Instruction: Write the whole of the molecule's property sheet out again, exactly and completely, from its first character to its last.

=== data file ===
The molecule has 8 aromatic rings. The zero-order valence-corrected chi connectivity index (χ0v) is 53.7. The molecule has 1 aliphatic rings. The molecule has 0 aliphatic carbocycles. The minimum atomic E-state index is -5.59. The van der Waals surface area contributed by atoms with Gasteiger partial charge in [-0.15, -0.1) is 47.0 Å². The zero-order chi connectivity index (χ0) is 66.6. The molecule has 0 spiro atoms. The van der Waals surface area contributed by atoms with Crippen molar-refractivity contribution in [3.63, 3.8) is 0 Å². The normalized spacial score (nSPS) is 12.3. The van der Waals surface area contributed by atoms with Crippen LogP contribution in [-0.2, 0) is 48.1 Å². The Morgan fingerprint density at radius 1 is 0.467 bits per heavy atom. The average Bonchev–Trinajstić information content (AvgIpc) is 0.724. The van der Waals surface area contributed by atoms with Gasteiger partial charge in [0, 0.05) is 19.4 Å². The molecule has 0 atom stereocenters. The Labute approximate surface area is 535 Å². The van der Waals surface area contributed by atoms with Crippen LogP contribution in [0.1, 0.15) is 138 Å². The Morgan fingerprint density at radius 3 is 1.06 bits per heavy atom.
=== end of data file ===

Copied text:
The molecule has 8 aromatic rings. The zero-order valence-corrected chi connectivity index (χ0v) is 53.7. The molecule has 1 aliphatic rings. The molecule has 0 aliphatic carbocycles. The minimum atomic E-state index is -5.59. The van der Waals surface area contributed by atoms with Gasteiger partial charge in [-0.15, -0.1) is 47.0 Å². The zero-order chi connectivity index (χ0) is 66.6. The molecule has 0 spiro atoms. The van der Waals surface area contributed by atoms with Crippen molar-refractivity contribution in [3.63, 3.8) is 0 Å². The normalized spacial score (nSPS) is 12.3. The van der Waals surface area contributed by atoms with Crippen LogP contribution in [-0.2, 0) is 48.1 Å². The Morgan fingerprint density at radius 1 is 0.467 bits per heavy atom. The average Bonchev–Trinajstić information content (AvgIpc) is 0.724. The van der Waals surface area contributed by atoms with Gasteiger partial charge in [0, 0.05) is 19.4 Å². The molecule has 0 atom stereocenters. The Labute approximate surface area is 535 Å². The van der Waals surface area contributed by atoms with Crippen LogP contribution in [0.1, 0.15) is 138 Å². The Morgan fingerprint density at radius 3 is 1.06 bits per heavy atom.